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Re: applying images to ceramics
thank you all for giving me the title of an expert in the field of
I hope I can live up to that !
I have now replied to Rosae off the list in answer to her question, but I
just want to say here, that there are many ways to go and many solutions to
how to apply a photographic image to ceramics.
It all depends on how much one knows and how much one wants to learn. And
many other considerations, like time and money. I wish I had some more of
both and could complete my book on the subject, but ...
I just want to mention for all people on the list, as it may be of interest
to some others, there are companies, where one can order different
ready-mades for application on ceramics.
1. Decals. It is special paper covered with water-soluble glue, on which the
photographic image is applied by some printing process (silkscreen,
lithography, carbon transfer, offset etc.) Dry image is overprinted with
oil-based lacquer, that carries the image over to ceramic surface. One can
easily make own decals at home too or instruct any printing house to do it
for you. The easiest way to do it is by what I call "dusting on" of ceramic
pigments on fresh oil-based transparent printing color-base. I also do sort
of "dusting on" on dichromated gelatin, but that is tricky and demands some
experience. Bob Maxey says he has done dichromated gelatin process with
glazes mixed into the emulsion. I have had difficulties even with very fine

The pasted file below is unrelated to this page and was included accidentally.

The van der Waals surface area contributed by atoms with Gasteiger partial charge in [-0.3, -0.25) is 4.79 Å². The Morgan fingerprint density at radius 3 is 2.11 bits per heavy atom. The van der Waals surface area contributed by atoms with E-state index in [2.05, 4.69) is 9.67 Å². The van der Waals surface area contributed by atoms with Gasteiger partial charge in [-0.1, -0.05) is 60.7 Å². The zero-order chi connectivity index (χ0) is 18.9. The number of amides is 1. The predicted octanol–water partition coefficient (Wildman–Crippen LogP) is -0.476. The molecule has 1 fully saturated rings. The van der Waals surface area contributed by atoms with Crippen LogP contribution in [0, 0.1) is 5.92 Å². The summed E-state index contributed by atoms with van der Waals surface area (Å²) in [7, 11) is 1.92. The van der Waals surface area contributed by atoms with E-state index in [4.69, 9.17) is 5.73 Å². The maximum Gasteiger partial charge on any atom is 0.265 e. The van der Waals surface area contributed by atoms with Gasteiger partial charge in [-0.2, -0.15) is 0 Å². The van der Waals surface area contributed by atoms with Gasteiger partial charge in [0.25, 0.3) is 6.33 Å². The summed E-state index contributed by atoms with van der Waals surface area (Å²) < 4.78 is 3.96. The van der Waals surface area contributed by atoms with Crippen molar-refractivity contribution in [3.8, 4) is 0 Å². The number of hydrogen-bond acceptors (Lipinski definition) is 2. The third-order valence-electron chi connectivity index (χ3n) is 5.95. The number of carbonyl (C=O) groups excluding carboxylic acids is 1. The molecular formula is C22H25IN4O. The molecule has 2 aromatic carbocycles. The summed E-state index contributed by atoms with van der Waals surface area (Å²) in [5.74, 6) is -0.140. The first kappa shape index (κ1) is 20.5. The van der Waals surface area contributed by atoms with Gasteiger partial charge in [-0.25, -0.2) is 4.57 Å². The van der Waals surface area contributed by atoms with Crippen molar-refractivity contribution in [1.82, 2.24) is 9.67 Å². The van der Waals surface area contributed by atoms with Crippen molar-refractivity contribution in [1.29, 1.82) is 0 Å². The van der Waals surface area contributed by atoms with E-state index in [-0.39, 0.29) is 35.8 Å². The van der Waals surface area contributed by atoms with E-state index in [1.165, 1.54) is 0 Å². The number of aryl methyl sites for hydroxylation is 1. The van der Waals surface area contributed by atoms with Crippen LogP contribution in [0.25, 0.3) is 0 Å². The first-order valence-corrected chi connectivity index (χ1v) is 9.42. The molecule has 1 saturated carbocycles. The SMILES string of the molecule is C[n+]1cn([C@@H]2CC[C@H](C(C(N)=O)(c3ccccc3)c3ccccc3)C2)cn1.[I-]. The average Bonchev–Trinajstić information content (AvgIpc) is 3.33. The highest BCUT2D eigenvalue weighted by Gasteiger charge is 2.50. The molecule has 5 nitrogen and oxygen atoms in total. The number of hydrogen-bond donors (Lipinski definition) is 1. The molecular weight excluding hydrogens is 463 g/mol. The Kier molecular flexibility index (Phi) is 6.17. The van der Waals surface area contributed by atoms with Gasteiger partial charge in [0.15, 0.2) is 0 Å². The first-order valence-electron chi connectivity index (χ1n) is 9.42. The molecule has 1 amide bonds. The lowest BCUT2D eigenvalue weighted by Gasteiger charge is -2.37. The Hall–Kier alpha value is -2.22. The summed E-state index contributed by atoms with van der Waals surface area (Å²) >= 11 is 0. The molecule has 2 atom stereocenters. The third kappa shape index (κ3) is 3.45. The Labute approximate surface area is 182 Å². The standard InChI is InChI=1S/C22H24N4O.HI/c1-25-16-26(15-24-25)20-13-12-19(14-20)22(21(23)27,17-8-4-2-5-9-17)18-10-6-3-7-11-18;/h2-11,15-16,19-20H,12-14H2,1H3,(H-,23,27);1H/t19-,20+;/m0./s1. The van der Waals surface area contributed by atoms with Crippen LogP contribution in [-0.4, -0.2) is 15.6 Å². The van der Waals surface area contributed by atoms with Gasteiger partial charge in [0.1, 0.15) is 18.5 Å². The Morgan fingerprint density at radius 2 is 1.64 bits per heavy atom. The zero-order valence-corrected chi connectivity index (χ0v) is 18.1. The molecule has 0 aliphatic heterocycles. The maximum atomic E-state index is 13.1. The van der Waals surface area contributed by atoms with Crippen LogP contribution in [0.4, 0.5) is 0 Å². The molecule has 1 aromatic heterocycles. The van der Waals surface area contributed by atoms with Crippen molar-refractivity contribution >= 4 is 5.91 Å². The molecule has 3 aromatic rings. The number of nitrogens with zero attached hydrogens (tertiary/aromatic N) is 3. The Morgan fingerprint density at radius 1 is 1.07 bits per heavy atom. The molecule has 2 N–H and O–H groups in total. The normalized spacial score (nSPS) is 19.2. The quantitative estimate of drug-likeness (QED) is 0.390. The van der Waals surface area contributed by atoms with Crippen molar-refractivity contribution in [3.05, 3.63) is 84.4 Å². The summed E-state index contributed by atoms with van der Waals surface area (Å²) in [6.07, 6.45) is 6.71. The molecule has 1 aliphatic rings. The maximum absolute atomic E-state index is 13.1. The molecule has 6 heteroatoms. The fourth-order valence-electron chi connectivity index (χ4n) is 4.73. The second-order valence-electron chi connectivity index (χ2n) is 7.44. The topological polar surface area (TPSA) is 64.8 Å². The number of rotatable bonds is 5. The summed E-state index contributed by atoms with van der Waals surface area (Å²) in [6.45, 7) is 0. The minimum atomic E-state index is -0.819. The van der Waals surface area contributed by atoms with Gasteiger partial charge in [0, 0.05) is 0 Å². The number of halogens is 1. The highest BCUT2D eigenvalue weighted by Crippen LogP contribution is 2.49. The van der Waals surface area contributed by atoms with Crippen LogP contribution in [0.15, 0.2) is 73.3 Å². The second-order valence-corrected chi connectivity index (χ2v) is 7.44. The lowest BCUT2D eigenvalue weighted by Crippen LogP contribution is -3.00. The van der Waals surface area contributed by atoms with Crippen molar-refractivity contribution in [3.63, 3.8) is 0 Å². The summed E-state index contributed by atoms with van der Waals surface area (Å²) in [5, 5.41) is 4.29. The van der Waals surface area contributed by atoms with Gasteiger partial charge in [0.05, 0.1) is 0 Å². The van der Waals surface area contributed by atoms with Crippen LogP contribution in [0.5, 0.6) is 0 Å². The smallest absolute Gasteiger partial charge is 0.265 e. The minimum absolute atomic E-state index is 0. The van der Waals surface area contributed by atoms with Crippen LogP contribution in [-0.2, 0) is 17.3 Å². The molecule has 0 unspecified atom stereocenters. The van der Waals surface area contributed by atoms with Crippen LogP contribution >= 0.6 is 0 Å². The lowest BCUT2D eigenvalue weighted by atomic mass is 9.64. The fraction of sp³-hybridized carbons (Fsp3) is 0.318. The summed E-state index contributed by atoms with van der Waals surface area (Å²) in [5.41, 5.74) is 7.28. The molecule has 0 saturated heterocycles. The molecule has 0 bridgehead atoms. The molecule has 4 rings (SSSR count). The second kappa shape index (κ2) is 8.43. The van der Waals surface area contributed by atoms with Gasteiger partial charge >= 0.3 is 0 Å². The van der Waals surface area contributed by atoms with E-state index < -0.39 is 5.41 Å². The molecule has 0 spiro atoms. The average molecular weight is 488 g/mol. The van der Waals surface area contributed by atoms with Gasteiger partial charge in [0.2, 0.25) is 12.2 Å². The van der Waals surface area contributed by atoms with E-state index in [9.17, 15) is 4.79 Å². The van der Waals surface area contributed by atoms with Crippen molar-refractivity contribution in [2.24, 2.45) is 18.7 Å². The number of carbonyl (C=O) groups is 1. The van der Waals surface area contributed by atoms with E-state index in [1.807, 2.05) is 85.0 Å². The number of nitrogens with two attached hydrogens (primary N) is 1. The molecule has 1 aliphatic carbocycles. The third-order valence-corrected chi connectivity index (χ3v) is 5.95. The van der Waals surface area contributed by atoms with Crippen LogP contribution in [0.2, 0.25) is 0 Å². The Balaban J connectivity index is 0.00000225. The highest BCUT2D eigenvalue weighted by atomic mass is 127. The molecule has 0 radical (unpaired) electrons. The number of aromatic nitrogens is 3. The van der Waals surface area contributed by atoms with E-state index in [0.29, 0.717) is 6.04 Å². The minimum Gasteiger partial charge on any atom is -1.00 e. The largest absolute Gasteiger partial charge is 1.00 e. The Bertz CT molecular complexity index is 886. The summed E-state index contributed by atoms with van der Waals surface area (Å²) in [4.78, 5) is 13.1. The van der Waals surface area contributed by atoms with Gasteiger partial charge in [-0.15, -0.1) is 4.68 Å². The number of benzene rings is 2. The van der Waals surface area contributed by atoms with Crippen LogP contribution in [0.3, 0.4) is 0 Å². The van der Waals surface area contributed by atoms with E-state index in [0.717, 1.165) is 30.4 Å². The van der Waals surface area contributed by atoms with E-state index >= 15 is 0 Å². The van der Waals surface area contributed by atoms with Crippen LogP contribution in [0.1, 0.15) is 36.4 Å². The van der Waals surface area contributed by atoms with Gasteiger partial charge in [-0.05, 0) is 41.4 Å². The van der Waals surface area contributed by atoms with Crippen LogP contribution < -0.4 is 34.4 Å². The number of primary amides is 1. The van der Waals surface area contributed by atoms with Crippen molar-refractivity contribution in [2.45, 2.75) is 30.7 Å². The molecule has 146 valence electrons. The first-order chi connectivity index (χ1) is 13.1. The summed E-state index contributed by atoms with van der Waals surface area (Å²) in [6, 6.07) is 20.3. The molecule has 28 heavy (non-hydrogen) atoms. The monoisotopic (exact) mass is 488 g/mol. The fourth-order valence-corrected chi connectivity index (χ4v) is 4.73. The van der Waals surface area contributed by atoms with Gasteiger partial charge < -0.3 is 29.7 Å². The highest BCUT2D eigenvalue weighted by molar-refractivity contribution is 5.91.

ceramic powders there. It is because one is exposing from the wrong side and
humidity is a critical factor. It is easier with a carbon transfer though,
if one can bother to make carbon tissue with ceramic pigments. There used to
be commercial companies selling this earlier, but I do not know about any
now. Most grave-yard pictures are made by alternative processes, from carbon
to P/P. Enamel process that Judy mentioned has been originally developed by
a French gentleman named Joubert and is a classical "dusting on" process. It
could have also been a hand-colored collodion transfer, developed by Lafon
de Camarsac in 1860-ies.
2. Cromalin art from Du Pont is a special transfer paper process for
ceramics in four colors, which can be printed directly from a computer, but
it demands a hot-laminating press, which is rather expensive. Look it up on
3. Computer transfers for ceramics from different companies. One has just
been mentioned by someone, they call them "mug transfers". Check also:
I hope it is of interest to some people on this list and can be found in the
lists archives later, when new questions about photoceramics pop up.
Best regards to everybody,
on 03-04-2001 22:01, Judy Seigel at email@example.com wrote:
> On Tue, 3 Apr 2001, Sam Wang wrote:
>> - Galina on this list is probably THE person who can give you the
>> real scoop on the subject. See Judy's article on her in Post Factory
>> Journal, one or two issues back.
> thanks Sam .. I suspect Galina may be the world's authority on photo on
> ceramic. If anyone within earshot has grant funds -- SHE should write the
> Post-Factory #5 in an article titled "Galina Manikova, Nordic-Russian
> Goddess," shows among other things her 170 cm long cyanotype on a stone
> slab. (Quick, how long is 170 cm, do you think I know? Just kidding,
> probably life size???)
> There are also her tech notes for photographs on glass or ceramics,
> cyanotype on ceramic, and some formulas. At the end she says, "other
> methods include dusting on, carbon, silkscreen and photo resist. [However}
> most books I've found are not reliable and not correct."
> I'll add that there's an EXTREMELY interesting-looking show at John
> Stevenson gallery, 338 W 23 ST, NYC until May 15 -- and images can be seen
> at www.johnstevenson-gallery.com. John Yang photographed the "sepulchral
> portraits" from Mount Zion cemetery in Maspeth Queens and printed them in
> pop. These are photographs, "called 'enamels' in their day" (I assume
> carbon prints) fired onto porcelain or metal tablets. I'm not sure that
> they would be so gorgeous if not aged... but wonderfully wonderful in the